Within the last years, simultaneous PET/MRI (PET/magnetic resonance imaging) has been successfully implemented into scientific and clinical imaging, demonstrating its excellent diagnostic potential, mainly in oncologic imaging. Based on its excellent soft tissue contrast, MRI is known to provide superior assessment of head and neck tumours and with the increasing implementation of integrated whole-body PET/MR devices, combining the strength of PET as well as morphological and functional MRI. In this assessment, it could be of great advantage in the localization of focal iodine uptake. The first publication about simultaneous 124I PET/MRI showed promising results .
6. 124I Dosimetry
The 124I dosimetry deals with the determination of tumour lesion dose per administered 131I activity (LDpA) and the estimation of the so-called maximum tolerable activity (MTA) of 131I. The LDpA can help in the decision process if an additional RIT is a promising approach. If a prescribed lesion dose seems to be reachable, the RIT is combined with a significant chance of cure [22–24]. Due to the heterogeneity of metastases of a patient, there may be a significant spread of LDpA in the different metastases. In consequence, RIT might be helpful in some metastases and the other metastases need to be treated by surgery or external beam radiotherapy.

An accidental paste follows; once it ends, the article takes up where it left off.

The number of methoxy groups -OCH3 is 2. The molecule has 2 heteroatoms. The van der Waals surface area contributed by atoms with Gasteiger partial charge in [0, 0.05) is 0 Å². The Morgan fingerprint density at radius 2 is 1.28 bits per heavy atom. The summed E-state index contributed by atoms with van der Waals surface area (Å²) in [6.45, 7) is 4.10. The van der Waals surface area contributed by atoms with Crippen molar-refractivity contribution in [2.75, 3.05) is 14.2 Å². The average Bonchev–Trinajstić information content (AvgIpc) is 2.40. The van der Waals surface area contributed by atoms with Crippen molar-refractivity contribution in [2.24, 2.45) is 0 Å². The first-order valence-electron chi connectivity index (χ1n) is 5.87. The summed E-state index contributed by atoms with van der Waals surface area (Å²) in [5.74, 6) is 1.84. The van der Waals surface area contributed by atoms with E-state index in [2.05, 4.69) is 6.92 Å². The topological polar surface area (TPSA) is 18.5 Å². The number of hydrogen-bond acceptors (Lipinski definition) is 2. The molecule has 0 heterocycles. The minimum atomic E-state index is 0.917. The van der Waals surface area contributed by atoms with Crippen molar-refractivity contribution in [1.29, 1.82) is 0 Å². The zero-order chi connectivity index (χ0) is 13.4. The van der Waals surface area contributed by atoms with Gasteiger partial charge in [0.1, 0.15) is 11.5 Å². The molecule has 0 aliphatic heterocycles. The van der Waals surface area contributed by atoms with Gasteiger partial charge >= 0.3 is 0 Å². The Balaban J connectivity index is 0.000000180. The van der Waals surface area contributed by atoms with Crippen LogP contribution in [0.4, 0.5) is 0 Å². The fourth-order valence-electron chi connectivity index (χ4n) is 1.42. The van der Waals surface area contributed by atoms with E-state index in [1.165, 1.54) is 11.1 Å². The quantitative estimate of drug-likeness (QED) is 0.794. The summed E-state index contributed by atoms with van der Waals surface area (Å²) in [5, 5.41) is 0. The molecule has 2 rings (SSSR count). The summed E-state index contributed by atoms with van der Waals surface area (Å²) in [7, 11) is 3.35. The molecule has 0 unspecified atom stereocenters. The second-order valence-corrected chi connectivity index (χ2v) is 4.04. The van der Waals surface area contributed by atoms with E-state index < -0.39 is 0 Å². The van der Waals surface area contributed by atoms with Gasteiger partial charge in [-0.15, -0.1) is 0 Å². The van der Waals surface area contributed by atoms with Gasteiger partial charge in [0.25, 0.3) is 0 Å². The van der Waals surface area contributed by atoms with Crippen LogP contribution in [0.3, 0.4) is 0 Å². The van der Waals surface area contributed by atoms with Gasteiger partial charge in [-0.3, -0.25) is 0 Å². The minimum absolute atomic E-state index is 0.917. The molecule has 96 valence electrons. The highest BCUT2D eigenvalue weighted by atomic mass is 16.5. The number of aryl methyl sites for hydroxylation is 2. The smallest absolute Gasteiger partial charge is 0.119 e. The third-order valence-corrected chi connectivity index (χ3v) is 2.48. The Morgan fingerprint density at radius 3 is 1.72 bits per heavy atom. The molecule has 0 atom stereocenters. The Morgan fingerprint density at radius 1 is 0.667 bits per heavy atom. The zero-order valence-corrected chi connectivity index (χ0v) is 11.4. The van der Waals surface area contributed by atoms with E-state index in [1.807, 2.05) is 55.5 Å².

The MTA derived from blood dosimetry is the 131I activity that results in 2 Gy blood dose, which is used as a surrogate for the bone marrow dose. Blood doses below 2 Gy are expected to be tolerable without relevant side effects . Furthermore, it is possible to evaluate the risk of radiation-related fibrosis in patients with or without disseminated lung metastases [19, 20]. The blood dosimetry is based on blood sample (BS) and whole-body counter (WC) measurements (see Figures 1-3).
The lesion and blood dosimetry consists of measurements at different time points after application of 124I to determine the iodine kinetics. The lesion dosimetry requires a minimum of two PET(/CT) scans at 24 and ≥96 h after 124I application. The blood dosimetry by the EANM dosimetry committee uses a comprehensive protocol with measurements over at least 4 days , which was optimized and shortened by Jentzen et al. . For the optimized blood dosimetry protocols, patients are divided into the groups prior to first RIT and after first RIT. Prior to initial RIT, more measurements are recommended due to the presence of thyroid tissue. After the first RIT, only three time points are sufficient. In Figure 4, the required measurements are visualized. Further details on the calculations of lesion and blood dosimetry can be found in Jentzen et al. [14, 26] (see examples in Figures 5 and 6).